Abusive Relationships: What’s Wrong With Her?

March 17, 2012 Kellie Jo Holly

Mystery surrounds victims of domestic violence and abuse. “Why does she stay?” tops the list of most asked questions when she’s in the relationship and “What is wrong with her?” is the often unspoken follow-up. It seems to me that most people who study domestic violence victims ask “What is wrong with her?” at the top of their research. They seem to forget that it takes two people to create an abusive relationship.

I guess they think they’ve got the abuser pegged. He’s a narcissist, addict, chauvinist, controller, or has an anger problem or self-esteem issues. Pick a personality or mood disorder and maybe he’s got it. Case closed - on to their victims.

Staying in an Abusive Relationship

Because the abuser “has issues” then naturally, the victim must have issues. She must have come into the relationship warped in order to stick around. She stays, in part, because of unresolved issues from her past or pre-existing mood disorders (they seem to think). Perhaps she’s looking for “daddy”, thinks she deserves the punishment, is not self-aware, is codependent, or maybe she’s just not that bright.

Not All Abuse Victims Suffer Prior "Damage"

But what if none of that about the abuse victim is true? What if she came into the relationship a bright and shining star - capable, optimistic, loving, and well-adjusted? Because “they” tend to look at the negative aspects of a personality that would carry a person into abuse, the healthy person would not fit the profile for an abuse victim. But mentally healthy people do fall victim to abuse, sometimes for years. It happens all of the time.

Sandra L. Brown M.A., author of "Women Who Love Psychopaths" (watch video), uses these adjectives and many more to describe women before their abusive relationship occurs:

  • Outgoing, strong, competitive
  • Free-spirited
  • Able to function in chaos (personal and professional)
  • Impulsive or, its opposite, cautious
  • Invested in her close relationships, attaches deeply when she does attach
  • Sentimental
  • Highly empathetic, tenderhearted

Unfortunately, as you can probably see, the same positive characteristics that abuse victims embody before the relationship also help to keep them in the relationship once the abuser removes the mask and begins the abuse.

Abusers Need Their Victim To Stay The Same

These core values and characteristics are unlikely to change during the relationship. This fact encourages me. You see, I thought that my abuser had changed me into someone I didn’t recognize. I thought he successfully sculpted my weakened mind into someone unrecognizable, someone I did not like.

But, as it turned out, he didn’t erase “me”.

Behavioral Changes

Behaviorism is a psychological theory that says only behavior counts. Only what a subject does and can be observed by another person qualifies as a true account of the subject. This theory doesn’t bother itself with the subject’s thoughts and emotions; the “fuel” behind the actions is invisible, unprovable by both subject and observer, and therefore irrelevant.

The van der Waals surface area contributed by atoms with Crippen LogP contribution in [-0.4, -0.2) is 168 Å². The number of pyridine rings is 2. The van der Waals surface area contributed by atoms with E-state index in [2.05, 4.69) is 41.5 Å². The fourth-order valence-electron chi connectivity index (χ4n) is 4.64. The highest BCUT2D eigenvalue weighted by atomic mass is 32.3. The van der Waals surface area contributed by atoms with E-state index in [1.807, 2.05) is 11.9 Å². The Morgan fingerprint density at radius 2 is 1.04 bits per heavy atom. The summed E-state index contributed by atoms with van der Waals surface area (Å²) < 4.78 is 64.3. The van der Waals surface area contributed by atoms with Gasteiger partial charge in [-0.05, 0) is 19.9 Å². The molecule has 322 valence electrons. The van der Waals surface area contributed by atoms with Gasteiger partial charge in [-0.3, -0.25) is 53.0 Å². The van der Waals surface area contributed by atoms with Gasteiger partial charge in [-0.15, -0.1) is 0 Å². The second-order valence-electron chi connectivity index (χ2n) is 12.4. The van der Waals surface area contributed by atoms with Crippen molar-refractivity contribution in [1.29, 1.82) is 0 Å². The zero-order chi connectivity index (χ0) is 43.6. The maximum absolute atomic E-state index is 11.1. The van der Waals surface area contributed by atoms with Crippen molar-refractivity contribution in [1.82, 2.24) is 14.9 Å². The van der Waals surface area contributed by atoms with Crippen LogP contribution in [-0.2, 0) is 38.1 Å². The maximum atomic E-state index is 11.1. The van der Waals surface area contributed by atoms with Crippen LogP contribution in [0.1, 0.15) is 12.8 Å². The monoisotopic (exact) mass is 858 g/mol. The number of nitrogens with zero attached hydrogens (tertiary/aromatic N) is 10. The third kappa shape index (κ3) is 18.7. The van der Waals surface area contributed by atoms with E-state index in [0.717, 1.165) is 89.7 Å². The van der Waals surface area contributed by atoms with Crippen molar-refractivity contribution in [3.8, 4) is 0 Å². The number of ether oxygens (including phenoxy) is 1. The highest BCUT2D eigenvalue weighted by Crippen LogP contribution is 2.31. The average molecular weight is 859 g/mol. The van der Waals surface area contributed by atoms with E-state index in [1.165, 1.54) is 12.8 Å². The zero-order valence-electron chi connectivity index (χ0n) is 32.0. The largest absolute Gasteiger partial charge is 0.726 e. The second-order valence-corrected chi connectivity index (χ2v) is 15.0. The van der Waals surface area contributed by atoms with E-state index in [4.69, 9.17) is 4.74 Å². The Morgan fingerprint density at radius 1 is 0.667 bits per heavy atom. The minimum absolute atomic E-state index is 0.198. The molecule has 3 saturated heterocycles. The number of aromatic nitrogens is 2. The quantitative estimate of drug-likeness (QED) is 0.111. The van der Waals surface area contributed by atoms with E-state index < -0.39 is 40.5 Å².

Looking at “me” through the behaviorist’s eyes, I did change. My abuser successfully changed my actions and reactions. He changed my observable behavior in ways that I sometimes “allowed” and in other ways I found necessary to survive (emotionally/mentally). But my abuser’s mind games, intimidation, and brute force did not change “me” at my core. He did not win.

I am not unrecognizable. I am not broken. I survived. I won.

Choosing to Change

Now, in the aftermath of my victory, I am healing by conduction and “after actions review” of sorts.

  • How did “who I am” help trap me in an abusive relationship?
  • What do I want to change about myself, if anything, in order to avoid abuse in the future?
  • What green flags do I project to others making me a likely target for abuse?

How would you answer those questions for yourself?

APA Reference
Jo, K. (2012, March 17). Abusive Relationships: What’s Wrong With Her?, HealthyPlace. Retrieved on 2024, June 17 from

Author: Kellie Jo Holly

March, 20 2012 at 3:55 pm

Not only women are abused in marriage and hang in there, sadly there are many men too.

March, 20 2012 at 10:18 pm

thank you

November, 2 2012 at 10:11 am

One reason we do not hear about the huge number of abused men is the enormous stigma of shame there would be for a male to admit that a woman had abused him. It is a silent epidemic. To admit to abuse, and seek help for it is something male pride usually won't let a man do. And it is true that he would be faced with either being thought of as a wimp, or faced with dibelief. Another reason is that the wonderful work of opening up the issue of domestic abuse and publicising it has partly been carried out by a certain feminist viewpoint that discounts the small amount of data that does exist on abuse of males in relationships. It is important that domestic voilence is countered, but it is another sort of crime to ignore that women abuse men, physically and voilently. Often, the man is someone who would never lay a hand on a woman anyway.

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